443062 Towards a RE(DE)Finery Model for Green Chemicals, Fuels and Energy

Tuesday, April 12, 2016: 11:15 AM
337B (Hilton Americas - Houston)
Luuk A. M. van der Wielen, BE-Basic Foundation, Delft, Netherlands; Department of Biotechnology, Technical University Delft, Delft, Netherlands

Towards a RE(DE)FINERY model for Green Chemicals, Fuels and Energy

Jan van Breugel (Corbion/BBI, NL), Erick Fernandes (Worldbank, USA), Gustavo Valença Paim (UNICAMP, BR), Adrie Straathof (TU Delft, NL) and Luuk van der Wielen[1] (BE-Basic and TU Delft, NL)

Biobased production of chemicals, fuels and energy –when done right- can make significant positive contributions to abating emissions and other climate impacts often associated to fossil alternatives, to food security and poverty, can provide (impact) investment alternatives, and overall facilitate sustainable development (SCOPE, 2015[2]). Key requirements are robust financial feasibility, also in case of unfavourable economic environments  such as in case of (todays) low prices of fossil alternatives, and (near) complete utilisation of the feedstock to avoid wastes and emissions. With the first lignocellulosic biorefineries (for ethanol) coming on line, and technological maturity is emerging, it is high time to investigate how they blend in (or disrupt) a landscape of chemicals and fuels industry that is predominantly organised in port-industry clusters (Rotterdam, Singapore, Houston, Sjanghai, others) worldwide, that are connected to networks of downstream industries (packaging, coating, car, others).

The biobased opportunity requires a redefinition of the refinery concept – the REDEFINERY-,  to the characteristics of biobased and other renewable feedstocks to allow as much as possible full utilisation of all bio-mass  of the feedstock, and not only its energy content as is the case in current biofuels plants. This is particularly important for products that have no alternatives such as chemicals, materials and liquid fuels for aviation, marine and long-distance/heavy duty applications.

During the presentation, we will discuss

  • overall yield  and efficiency requirements, how specific technology/feedstock /product combinations contribute to these objectives and how  new applications and technologies open new opportunities such as bioconcrete and other materials.  Attractive and current examples will be presented, in the framework of a rough innovation roadmap .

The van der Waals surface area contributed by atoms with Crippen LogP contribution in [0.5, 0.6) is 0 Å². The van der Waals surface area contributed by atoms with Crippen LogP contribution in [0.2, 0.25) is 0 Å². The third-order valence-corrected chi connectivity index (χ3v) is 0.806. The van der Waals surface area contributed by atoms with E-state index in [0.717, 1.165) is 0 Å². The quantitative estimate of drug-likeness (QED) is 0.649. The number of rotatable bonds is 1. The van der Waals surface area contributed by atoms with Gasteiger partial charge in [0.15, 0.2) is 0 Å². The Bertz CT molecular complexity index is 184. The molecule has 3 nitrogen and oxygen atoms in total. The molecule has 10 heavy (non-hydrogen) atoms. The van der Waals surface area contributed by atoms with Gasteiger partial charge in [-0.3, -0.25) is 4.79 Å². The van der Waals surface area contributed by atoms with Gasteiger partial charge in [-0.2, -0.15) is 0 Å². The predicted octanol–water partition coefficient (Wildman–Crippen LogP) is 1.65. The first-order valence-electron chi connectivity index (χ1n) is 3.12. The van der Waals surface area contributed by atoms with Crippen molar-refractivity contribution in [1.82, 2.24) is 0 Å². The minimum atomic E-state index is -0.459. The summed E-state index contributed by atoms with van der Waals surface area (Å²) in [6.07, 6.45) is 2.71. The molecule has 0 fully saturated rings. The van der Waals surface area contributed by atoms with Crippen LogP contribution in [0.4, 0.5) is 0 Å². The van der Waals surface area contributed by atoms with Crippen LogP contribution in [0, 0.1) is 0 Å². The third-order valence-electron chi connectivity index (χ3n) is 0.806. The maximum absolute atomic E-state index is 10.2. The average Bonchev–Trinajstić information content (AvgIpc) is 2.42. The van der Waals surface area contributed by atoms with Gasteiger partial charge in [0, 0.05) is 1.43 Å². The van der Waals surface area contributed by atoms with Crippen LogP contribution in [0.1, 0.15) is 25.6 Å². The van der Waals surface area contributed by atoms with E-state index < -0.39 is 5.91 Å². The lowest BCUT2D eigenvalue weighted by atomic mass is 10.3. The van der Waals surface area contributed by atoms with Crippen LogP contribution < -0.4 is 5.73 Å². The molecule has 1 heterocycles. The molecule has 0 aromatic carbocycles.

• We also discuss how and which REDEFINERY structures also financially enable the robust large scale development of a biobased economy. This also deals with establishing specific (intermediate) platforms that can be converted efficiently into a wide range of chemical and fuel products.
  • A last item is the role of logistics. Since biobased feedstocks need to be collected from large areas, the infrastructural requirements are fairly different from those of the fossil industry where extraction is in general from a single or a few wells, or from the agro-food/feed industry  that has already some large scale food-oriented processing complexes operational.

All of this should be seen in the framework of the local opportunities that regional implementation provides. These are different in the Brazilian, and e.g. the European context, allowing specific and differential developments. Although this is work-in-progress, we plan to discuss some thoughts for further discussion.

[1] President of BE-Basic Foundation and Distinguished Professor for Biobased Economy, Delft University of Technology. Julianalaan 67, 2628 BC Delft, The Netherlands. E: L.A.M.vanderWielen@tudelft.nl

[2]  Downloadable  report (open access): http://bioenfapesp.org/scopebioenergy/index.php/chapters

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